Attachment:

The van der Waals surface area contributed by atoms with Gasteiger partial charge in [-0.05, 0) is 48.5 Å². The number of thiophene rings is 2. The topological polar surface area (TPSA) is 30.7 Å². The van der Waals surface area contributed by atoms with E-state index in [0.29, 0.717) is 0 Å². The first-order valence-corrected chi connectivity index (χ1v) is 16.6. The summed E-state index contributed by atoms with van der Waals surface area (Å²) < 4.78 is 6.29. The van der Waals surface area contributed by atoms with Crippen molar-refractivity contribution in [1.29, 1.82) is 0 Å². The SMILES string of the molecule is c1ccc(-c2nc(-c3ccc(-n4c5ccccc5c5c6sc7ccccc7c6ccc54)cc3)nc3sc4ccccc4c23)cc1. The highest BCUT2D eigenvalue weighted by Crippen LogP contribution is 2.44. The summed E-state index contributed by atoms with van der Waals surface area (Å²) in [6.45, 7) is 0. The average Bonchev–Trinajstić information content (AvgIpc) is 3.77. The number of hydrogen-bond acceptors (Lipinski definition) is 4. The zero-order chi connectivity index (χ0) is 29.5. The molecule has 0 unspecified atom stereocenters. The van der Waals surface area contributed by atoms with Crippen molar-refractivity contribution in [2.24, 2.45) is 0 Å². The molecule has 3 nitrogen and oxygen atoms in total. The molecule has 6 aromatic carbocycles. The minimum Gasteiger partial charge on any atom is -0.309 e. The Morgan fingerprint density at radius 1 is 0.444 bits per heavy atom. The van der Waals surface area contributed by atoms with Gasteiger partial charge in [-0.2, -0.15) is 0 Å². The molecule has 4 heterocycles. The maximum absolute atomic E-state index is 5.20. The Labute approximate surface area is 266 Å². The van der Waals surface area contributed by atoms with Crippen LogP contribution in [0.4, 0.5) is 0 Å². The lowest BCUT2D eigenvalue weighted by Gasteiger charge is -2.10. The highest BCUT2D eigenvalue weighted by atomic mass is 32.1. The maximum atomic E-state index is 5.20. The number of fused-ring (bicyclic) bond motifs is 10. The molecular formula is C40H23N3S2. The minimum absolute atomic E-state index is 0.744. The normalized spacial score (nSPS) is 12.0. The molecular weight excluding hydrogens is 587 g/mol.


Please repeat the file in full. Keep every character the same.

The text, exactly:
The van der Waals surface area contributed by atoms with Gasteiger partial charge in [-0.05, 0) is 48.5 Å². The number of thiophene rings is 2. The topological polar surface area (TPSA) is 30.7 Å². The van der Waals surface area contributed by atoms with E-state index in [0.29, 0.717) is 0 Å². The first-order valence-corrected chi connectivity index (χ1v) is 16.6. The summed E-state index contributed by atoms with van der Waals surface area (Å²) < 4.78 is 6.29. The van der Waals surface area contributed by atoms with Crippen molar-refractivity contribution in [1.29, 1.82) is 0 Å². The SMILES string of the molecule is c1ccc(-c2nc(-c3ccc(-n4c5ccccc5c5c6sc7ccccc7c6ccc54)cc3)nc3sc4ccccc4c23)cc1. The highest BCUT2D eigenvalue weighted by Crippen LogP contribution is 2.44. The summed E-state index contributed by atoms with van der Waals surface area (Å²) in [6.45, 7) is 0. The average Bonchev–Trinajstić information content (AvgIpc) is 3.77. The number of hydrogen-bond acceptors (Lipinski definition) is 4. The zero-order chi connectivity index (χ0) is 29.5. The molecule has 0 unspecified atom stereocenters. The van der Waals surface area contributed by atoms with Crippen molar-refractivity contribution in [2.24, 2.45) is 0 Å². The molecule has 3 nitrogen and oxygen atoms in total. The molecule has 6 aromatic carbocycles. The minimum Gasteiger partial charge on any atom is -0.309 e. The Morgan fingerprint density at radius 1 is 0.444 bits per heavy atom. The van der Waals surface area contributed by atoms with Gasteiger partial charge in [-0.2, -0.15) is 0 Å². The molecule has 4 heterocycles. The maximum absolute atomic E-state index is 5.20. The Labute approximate surface area is 266 Å². The van der Waals surface area contributed by atoms with Crippen LogP contribution in [0.4, 0.5) is 0 Å². The lowest BCUT2D eigenvalue weighted by Gasteiger charge is -2.10. The highest BCUT2D eigenvalue weighted by atomic mass is 32.1. The maximum atomic E-state index is 5.20. The number of fused-ring (bicyclic) bond motifs is 10. The molecular formula is C40H23N3S2. The minimum absolute atomic E-state index is 0.744. The normalized spacial score (nSPS) is 12.0. The molecular weight excluding hydrogens is 587 g/mol.